The Second in its Series of Themed Menus Inspired by Roads and Travel.

Following on the heels of its successful Route 66 themed cocktail menu, Pouring Ribbons debuts its Silk Road menu on April 13, 2016. The award-winning cocktail bar in New York City’s East Village is proud to unveil the second iteration of its innovative thematic approach to menu creation.

Essentially the world’s first communication superhighway, the Silk Road constituted a vast network of information exchange along a patchwork collection of trade routes linking East Asia with the Mediterranean through the whole of the Eurasian continent. Representing thousands of years of trade between dozens of cultures, communities and countries, the Silk Road transformed the world with its flow of fruits, spices, textiles, technologies, arts, and ideas.

An idea nurtured by Head Bartender Demario Wallace, the Silk Road menu was brought to life through a collaborative effort involving the entire staff. Every member of the Pouring Ribbons team, including partners Joaquín Simó and Shannon Tebay, contributed thought-provoking original recipes to the menu.

The staff dug deeply into the radically different pantries and cultures represented across the Silk Road, co-mingling flavors and traditions from wildly disparate locales. The result is a new menu of 20 classically inspired cocktails with novel and exotic flavor profiles that span the Pouring Ribbons Flavor matrix, from light & refreshing to boozy & brooding. More than the alchemy of ingredients, each cocktail is imbued with a story and narrative arc plucked from the Silk Road’s two thousand years of history. In addition, unique serving pieces, vessels, coasters and garnishes give nod to the diversity of the cocktails’ conceptual origins.

A few examples from the menu include:

Snake in the Grass, Pouring Ribbons, Silk Road Menu, industry news

Snake in the Grass

Snake in the Grass

Tanqueray Gin, Lime, JM Rhum Agricole 100 Proof, Coconut Water Syrup, Greek Yogurt, Makrut Lime Leaf. Served in a snifter with crushed ice. Two European beneficiaries of the spice trade are referenced in a split base of gin and rhum agricole; Greek yogurt, coconut water and Makrut lime leaf add creamy echoes of an Indian lassi.


Safari Julep, Pouring Ribbons, Silk Road Menu, industry news

Sarari Julep

Photo Courtesy of Paul Wagtouicz

Safarí Julep

Black Bottle Scotch, Hamilton 151 Rum, Hamilton Gold Rum Chai Syrup, Grenadine. Served in a Julep with crushed ice. Honoring the ancient horticulturist Safr, who brought the pomegranate from the Middle East to Spain (which became known as safari pomegranates), sweetened with grenadine, whose tart fruitiness plays off of the flavors of the British spice trade in smoky Scotch whisky, aromatic Jamaican rum and Indian chai.


10ft. Headband, Pouring Ribbons, Silk Road Menu, industry news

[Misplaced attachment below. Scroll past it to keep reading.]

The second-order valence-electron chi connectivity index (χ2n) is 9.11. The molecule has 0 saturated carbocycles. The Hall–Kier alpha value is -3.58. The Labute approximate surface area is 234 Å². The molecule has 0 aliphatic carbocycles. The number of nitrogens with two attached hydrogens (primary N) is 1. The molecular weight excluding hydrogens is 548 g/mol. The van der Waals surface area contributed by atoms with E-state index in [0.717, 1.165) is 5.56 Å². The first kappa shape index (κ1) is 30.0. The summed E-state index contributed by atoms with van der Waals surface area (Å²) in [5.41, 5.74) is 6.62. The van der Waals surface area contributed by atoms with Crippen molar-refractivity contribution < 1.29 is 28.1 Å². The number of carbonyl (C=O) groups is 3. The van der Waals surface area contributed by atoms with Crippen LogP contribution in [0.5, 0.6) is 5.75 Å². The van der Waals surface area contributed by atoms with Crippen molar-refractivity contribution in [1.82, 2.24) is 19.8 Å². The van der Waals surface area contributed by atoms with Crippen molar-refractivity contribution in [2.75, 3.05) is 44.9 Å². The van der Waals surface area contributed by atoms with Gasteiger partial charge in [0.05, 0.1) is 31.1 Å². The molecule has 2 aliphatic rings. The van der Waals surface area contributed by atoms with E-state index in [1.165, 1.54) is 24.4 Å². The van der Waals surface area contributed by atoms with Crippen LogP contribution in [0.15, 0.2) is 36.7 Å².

10ft. Headband

Photo Courtesy of Paul Wagtouicz

10ft Headband

Turmeric-Infused Tapatio 110 Tequila, Lemon, Tapatio Anejo Tequila, Cinnamon Bark Syrup, Cocchi Americano Vermouth,. Inspired by a story about a meeting of the minds along the Silk Road and a Buddhist monk’s travels in the Middle East. Individuals in the story are described as wearing 10-foot headbands. Earthy root spices mirror those found in turmeric-laced golden milk.


Spell of Shiraz, Pouring Ribbons, Silk Road Menu, industry news

Spell of Shiraz

Photo Courtesy of Paul Wagtouicz

Spell of Shiraz

Aylesbury Duck Vodka, Lemon, Strega, Lustau Los Arcos Amontillado Sherry, Orange Marmalade, Cardamom Pod.. Named after Shiraz, the fifth largest city in Iran; served in a decorative rice bowl billowing with crushed ice to evoke a classic Persian rice dish redolent of cardamom and saffron.


The Prophet's Cup, Pouring Ribbons, Silk Road Menu, industry news

The Prophet’s Cup

The Prophet’s Cup

Wild Turkey 101 Rye Whiskey, Amaro Abano, Smith & Cross Rum, Pierre Ferrand Dry Curacao, Coffee Bitters. Served tableside from a metal ibrik, a nod to the classic Turkish coffee brewed in the hot desert sand. The term “Prophet’s Cup” is used in Turkish fortune telling to describe a cup and a saucer sealing together, a symbol of good luck.


Pouring Ribbons Creative Director Amanda Elder conceived and designed the physical menu; its visual representation in paper and ink. Because the glory of the Silk Road lay in the vast and intricate tapestry of multicultural influence, rather than being an actual “road” linking A to B, Elder looked to tapestries, artwork, fabrics and paper goods for her inspiration for laying out the diverse drink selection. Influences of which are also found in the bar space, providing a gorgeous background in a display of decorative fans and patterns.

A spirited journey, the Silk Road menu remains true to Pouring Ribbons’ core mission and ethos: A great cocktail should have a narrative arc that delights and satisfies its imbiber while remaining intriguing enough to warrant ordering another round.

Pouring Ribbons is located at 225 Avenue B, 2nd Floor, NYC (Between 13th & 14th Streets) and is open daily from 6pm – 2am.